In Orphée, Death rides in a Rolls Royce, served by leather clad bikers; she broadcasts on radio and publishes literary magazines. Jean Cocteau’s bizarre, dreamlike, extremely funny and daringly experimental work took the Venice Film Festival by storm in 1950, and was so popular with audiences upon release that one German cinema showed it every Saturday night for the next 15 years. It continues to influence filmmakers today, with the BFI prepares releasing a new remastered version into cinemas.
In 2004 the critic David Thompson wrote that The Matrix could not have been made without Orphée – and you could now add to that list Inception, Eternal Sunshine of the Spotless Mind, Pan’s Labyrinth and even Netflix’s recent series Stranger Things and Maniac. Filmmakers Chris Marker and Andrei Tarkovsky, in their own eras, both admired the film hugely for its bold retelling of the ancient Greek myth of Orpheus and Eurydice, in which a poet sets off on a journey into the underworld in search of his dead wife.
Cocteau’s masterstroke was to find the contemporary cinematic language for this age-old myth – his underworld exists in the architectural nooks and crannies of the real, entered and exited through mirrors (filmed using pools of mercury). In this ‘zone’ gravity can be upended at a moment’s notice, and people either glide around with ease or struggle as though moving through treacle. “The laws of the other world,” declares one character, “are different to ours.”
Cocteau’s film – which liberally uses negative effects, rewinding, weird cuts and camera angles – is as much about the joyously breakable laws of cinema as it is about the mythical underworld. Tarkovsky’s Stalker, which breaks into colour from black-and-white as soon as its characters enter its mysterious ‘zone’, owes much to Cocteau’s sensibility.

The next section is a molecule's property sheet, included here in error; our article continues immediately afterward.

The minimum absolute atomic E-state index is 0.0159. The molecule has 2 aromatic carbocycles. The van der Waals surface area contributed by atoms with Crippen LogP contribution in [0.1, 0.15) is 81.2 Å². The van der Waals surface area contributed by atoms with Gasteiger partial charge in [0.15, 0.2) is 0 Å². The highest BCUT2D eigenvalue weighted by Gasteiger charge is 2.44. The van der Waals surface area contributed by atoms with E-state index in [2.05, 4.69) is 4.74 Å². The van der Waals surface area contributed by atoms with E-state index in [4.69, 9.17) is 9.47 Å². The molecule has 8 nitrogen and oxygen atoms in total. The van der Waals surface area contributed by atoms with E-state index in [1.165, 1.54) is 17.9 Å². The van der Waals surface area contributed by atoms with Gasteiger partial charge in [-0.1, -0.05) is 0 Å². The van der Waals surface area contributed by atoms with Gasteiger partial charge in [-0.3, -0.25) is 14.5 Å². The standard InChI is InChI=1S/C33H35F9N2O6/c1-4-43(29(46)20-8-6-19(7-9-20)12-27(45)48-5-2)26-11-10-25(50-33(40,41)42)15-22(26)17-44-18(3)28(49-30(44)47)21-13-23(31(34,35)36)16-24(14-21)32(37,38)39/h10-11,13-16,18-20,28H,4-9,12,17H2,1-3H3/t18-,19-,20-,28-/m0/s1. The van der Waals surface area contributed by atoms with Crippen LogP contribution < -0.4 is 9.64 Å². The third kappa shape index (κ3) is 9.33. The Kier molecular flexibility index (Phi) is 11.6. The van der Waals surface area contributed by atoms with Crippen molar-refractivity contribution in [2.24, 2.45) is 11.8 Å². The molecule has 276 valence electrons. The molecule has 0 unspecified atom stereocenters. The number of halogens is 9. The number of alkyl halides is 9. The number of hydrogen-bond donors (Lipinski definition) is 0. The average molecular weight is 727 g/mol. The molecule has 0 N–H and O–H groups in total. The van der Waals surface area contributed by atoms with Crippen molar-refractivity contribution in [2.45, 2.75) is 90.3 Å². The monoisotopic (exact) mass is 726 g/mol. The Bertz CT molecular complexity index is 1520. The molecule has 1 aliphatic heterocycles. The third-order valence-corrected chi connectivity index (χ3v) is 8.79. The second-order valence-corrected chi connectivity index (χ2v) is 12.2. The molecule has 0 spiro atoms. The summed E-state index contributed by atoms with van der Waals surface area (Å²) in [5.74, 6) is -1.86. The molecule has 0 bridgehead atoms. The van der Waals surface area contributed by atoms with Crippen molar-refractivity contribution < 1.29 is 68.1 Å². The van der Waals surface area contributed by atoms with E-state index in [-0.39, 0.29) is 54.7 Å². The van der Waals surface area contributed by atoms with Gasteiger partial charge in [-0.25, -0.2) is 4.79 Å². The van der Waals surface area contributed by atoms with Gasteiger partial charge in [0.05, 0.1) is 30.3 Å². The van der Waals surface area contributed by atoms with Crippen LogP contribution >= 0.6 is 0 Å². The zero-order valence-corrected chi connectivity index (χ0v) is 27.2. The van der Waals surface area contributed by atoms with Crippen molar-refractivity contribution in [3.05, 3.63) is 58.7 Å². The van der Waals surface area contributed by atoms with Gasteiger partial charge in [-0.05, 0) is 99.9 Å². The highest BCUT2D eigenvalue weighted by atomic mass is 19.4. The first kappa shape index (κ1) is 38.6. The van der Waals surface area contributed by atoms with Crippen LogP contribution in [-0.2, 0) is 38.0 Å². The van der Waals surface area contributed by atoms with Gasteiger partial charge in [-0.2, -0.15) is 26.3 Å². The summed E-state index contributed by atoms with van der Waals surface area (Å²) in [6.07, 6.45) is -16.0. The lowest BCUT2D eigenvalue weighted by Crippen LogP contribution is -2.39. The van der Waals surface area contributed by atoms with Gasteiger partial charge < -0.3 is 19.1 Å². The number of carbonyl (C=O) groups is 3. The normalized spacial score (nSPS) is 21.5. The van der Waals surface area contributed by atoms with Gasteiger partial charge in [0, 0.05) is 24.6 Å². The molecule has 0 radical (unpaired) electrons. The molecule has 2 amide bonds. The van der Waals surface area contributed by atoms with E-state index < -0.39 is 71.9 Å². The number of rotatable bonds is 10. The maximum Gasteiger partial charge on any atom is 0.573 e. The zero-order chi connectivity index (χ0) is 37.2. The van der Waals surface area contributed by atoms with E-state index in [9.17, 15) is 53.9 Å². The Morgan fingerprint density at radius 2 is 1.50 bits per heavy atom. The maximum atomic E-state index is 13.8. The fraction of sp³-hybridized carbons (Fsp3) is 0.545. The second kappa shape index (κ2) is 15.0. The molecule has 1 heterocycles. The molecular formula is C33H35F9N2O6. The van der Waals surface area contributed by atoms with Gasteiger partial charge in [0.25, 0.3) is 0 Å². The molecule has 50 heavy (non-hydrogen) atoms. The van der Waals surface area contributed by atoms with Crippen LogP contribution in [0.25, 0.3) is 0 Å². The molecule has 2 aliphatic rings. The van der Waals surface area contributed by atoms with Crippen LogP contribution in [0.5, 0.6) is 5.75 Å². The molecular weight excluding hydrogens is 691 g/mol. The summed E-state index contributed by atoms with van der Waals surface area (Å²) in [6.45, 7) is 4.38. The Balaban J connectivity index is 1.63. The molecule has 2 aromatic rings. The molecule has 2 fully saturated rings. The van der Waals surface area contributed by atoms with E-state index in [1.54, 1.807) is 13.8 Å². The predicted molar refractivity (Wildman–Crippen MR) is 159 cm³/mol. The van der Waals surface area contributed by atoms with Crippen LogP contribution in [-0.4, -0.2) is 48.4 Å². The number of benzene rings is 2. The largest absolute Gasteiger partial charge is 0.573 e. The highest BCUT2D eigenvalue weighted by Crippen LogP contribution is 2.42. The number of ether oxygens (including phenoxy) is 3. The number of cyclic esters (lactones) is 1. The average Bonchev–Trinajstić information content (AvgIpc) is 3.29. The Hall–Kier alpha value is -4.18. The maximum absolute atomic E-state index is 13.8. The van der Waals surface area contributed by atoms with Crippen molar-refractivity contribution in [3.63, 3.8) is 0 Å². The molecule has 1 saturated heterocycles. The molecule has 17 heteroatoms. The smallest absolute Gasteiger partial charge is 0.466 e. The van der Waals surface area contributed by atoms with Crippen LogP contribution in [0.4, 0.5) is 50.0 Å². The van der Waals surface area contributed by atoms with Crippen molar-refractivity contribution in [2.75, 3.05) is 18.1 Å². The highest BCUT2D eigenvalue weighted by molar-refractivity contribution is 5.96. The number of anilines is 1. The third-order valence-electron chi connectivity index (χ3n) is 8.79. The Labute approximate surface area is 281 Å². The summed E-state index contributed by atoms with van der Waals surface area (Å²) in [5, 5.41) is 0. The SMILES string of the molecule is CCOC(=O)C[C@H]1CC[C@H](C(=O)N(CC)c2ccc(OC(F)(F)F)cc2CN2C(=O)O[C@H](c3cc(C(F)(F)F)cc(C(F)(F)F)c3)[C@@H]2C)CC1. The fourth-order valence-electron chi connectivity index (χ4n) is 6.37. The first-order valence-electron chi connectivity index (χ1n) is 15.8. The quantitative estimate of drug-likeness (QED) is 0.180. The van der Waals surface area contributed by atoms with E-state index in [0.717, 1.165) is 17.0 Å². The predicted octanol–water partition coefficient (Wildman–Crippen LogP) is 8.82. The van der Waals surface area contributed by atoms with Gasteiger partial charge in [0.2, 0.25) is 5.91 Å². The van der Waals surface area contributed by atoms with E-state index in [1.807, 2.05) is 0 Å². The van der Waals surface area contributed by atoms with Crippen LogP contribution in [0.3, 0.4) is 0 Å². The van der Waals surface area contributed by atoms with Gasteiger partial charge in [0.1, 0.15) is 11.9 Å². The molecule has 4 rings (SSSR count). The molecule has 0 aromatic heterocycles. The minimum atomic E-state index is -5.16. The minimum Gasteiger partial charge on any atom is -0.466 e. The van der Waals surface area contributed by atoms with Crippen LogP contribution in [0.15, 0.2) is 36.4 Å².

Like Tarkovsky’s zone, Cocteau’s spirit world also has a very modern psychological dimension: it is not just a land of the dead but “a place of men’s memories and the ruins of their habits”. In Maniac (as in Eternal Sunshine of the Spotless Mind) Emma Stone and Jonah Hill have to go on the run through the collapsing architecture of their own minds and memories. Likewise Cocteau’s Orphée (played by his lover and long-term partner, the ageing but still ruggedly handsome Jean Marais) is engaged in a battle not just with Death but with his own memories of an impossible love; he can only win through uneasy forgetfulness and oblivion.
Other details blur the lines further between psychology, technology and magic. Throughout the film radio sets suddenly start declaiming fragments of surrealist poetry that Orphée desperately scribbles down – whether they are coming from his own subconscious, or from the spirit world, is unclear.
The disembodied voices over the radio are another part of Cocteau’s influential vision. As with the Nokia phones and blinking green computer screens of The Matrix, Orphée’s supernatural fantasies take place via the normal technology of modern life, making it seem all the more eerily plausible. Just as many a childhood in the 2000s was spent waiting for computer screens to spell out the words ‘follow the white rabbit’, after watching Orphée mirrors begin to seem like ‘the doors through which Death passes’, potential gateways to another world.
The film has its uneven points – Cocteau is certainly more interested in his notions of symbolic and poetic wonder than he is in human relationships – and there are plenty of highly conventional moments of egregious and disturbing sexism. For its cinematic inventiveness and far-reaching influence, however, it is destined to continue finding new audiences.
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